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 Tsukuba Immunology Seminar

Differential targeting of signaling pathways to expand regulatory T cells subsets   

Taku Kambayashi, M.D, Ph.D.

University of Pennsylvania

 - Perelman School of Medicine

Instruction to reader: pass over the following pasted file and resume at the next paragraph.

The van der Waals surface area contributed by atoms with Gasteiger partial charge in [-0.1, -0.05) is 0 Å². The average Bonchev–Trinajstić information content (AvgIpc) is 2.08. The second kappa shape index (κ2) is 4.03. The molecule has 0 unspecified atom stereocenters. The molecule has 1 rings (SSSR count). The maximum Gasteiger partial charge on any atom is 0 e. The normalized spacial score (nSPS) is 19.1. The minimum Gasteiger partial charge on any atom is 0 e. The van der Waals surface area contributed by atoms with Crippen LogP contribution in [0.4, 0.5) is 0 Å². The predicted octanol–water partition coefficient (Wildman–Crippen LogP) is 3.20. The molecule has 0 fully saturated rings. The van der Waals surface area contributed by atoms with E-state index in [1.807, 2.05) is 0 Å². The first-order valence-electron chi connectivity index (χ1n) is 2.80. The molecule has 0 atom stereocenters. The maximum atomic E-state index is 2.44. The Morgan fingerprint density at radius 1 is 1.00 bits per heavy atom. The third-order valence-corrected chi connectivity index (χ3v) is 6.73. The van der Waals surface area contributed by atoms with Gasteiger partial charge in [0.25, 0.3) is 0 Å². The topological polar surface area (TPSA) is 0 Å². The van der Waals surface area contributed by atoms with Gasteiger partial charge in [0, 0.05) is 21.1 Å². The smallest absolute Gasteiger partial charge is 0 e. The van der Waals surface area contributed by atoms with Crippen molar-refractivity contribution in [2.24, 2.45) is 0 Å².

Regulatory T cells (Tregs) play a critical role in preventing autoimmune disease by suppressing inappropriate conventional T cell (Tconv) responses.  Tregs can also inhibit Tconv responses in allogeneic transplant settings, also making them an attractive target in suppressing transplant rejection and graft-versus-host disease (GVHD). Tregs can be largely divided into two subsets, natural Tregs (nTregs) that arise from the thymus and inducible Tregs (iTregs) that are borne from peripheral conversion of Tconvs into Tregs. In this seminar, I will provide data to support the role of both nTregs and iTregs in GVHD protection and describe a novel CD8+ iTreg population that arises during allogeneic bone marrow transplantation. Furthermore, I will provide data demonstrating differential signaling requirements for the expansion of Tconvs and Treg subsets. Finally, I will discuss strategies to exploit the differences in signal transduction pathways to our advantage, in order to more effectively treat autoimmunity and GVHD.